The Cardinal might be looking at Friday’s loss to Arizona as a blessing in disguise. Did it have to go down quite so ugly as a run-rule loss? No, no it didn’t.

But after last year’s marathon and CWS thud, Tommy Troy and Co. are basking in 24 extra hours of rejuvenation, looking to get its pitching staff back on track, particularly Quinn Mathews. The Wildcats really roughed up the Pac-12 pitcher of the year, teeing off for 8 runs on 6 hits in just 1 2/3 innings on Friday, putting the bullpen to extra use. After getting some big run in Wednesday’s win as well, the Stanford bullpen could use the ice baths.

The Cardinal offense needs to kick it up a notch, as well, as Troy struggled Thursday and Drew Bowser and Alberto Rios were quiet on Friday.

After dropping two straight for the first time since mid-April, this may have been just the kind of wake-up call that David Esquer can use to keep his team focused.

Oregon has its Ducks in a row again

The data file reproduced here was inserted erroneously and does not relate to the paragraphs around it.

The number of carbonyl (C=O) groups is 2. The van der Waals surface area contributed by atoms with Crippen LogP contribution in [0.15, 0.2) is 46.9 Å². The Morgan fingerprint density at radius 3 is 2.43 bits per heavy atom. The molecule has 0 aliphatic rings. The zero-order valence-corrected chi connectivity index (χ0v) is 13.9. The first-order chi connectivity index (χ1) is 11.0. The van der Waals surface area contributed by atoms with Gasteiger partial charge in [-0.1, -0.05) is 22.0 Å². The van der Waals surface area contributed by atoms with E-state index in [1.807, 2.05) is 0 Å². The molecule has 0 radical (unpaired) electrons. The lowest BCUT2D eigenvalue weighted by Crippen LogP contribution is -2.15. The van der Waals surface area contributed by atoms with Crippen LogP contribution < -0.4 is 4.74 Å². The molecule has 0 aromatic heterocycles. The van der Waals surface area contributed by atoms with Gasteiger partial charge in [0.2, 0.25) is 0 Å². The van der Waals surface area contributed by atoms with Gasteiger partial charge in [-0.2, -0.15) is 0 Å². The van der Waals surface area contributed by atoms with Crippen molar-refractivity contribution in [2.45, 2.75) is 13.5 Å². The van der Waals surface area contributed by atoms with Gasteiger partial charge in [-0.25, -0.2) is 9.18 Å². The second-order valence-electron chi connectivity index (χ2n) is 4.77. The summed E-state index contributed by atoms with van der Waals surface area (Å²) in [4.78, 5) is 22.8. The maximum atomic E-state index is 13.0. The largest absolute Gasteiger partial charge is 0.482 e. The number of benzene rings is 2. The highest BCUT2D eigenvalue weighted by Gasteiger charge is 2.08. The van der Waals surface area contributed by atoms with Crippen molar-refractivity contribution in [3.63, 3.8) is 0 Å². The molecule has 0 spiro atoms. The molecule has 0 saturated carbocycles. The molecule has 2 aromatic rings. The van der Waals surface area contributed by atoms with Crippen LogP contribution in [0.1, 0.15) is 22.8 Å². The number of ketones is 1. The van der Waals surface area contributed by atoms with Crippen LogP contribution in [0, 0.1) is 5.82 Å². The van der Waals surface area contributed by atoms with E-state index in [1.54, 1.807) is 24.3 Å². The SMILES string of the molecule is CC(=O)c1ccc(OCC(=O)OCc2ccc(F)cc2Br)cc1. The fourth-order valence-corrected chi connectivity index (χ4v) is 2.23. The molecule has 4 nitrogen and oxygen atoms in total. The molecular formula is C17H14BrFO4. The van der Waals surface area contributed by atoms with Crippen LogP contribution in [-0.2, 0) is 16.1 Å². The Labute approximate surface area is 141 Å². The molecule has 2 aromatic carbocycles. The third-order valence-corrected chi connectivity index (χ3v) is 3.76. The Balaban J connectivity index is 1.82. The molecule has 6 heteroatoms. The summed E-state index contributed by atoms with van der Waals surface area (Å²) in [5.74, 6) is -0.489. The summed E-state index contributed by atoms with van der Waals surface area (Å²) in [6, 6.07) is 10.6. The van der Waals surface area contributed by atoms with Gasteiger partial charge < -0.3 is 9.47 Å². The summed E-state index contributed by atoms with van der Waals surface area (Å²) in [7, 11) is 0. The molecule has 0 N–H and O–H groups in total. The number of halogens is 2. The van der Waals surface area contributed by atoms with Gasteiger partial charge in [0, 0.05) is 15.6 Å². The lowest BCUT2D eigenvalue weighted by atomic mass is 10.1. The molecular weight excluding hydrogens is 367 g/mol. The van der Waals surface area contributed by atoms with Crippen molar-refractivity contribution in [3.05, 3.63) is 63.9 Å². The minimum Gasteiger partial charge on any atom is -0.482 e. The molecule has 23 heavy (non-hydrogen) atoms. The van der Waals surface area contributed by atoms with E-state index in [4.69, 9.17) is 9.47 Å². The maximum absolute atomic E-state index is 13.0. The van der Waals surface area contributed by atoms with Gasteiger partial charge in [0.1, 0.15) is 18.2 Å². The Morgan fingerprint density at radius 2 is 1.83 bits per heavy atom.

There may not have been a streakier team in all of college baseball this season than the Danger Ducks.

Oregon went 4-0 to start the year, then promptly dropped 3 straight. Then they won 5, lost 4 and won 11 straight. Two losses followed that big streak, then 4 wins and then 2 more losses. Then after splitting two to open the Cal series in late-April, Oregon won 5 and lost 3. Another late-season slide, including a series sweep at the hands of Washington, saw Oregon’s NCAA Tournament dip with a 5-game mid-May swoon, only for the Ducks to rebound with 2 wins over Utah to close out the regular season.

Now…breathe. The biggest streak is over — Oregon’s near 70-year stretch of baseball futility, save for a couple decades there when it was a club sport.

The Ducks already stood a good chance at being an at-large entry, with an RPI that ranks in the top 35, but now there’s no worrying. Oregon already did its worrying earlier this week, needing a pair of come-from-behind wins just to make it to the tourney title game. In its opener, Oregon came back to beat Cal, 3-2, then used a 9th-inning rally to stun Stanford, ultimately beating the Cardinal in 10, 8-6.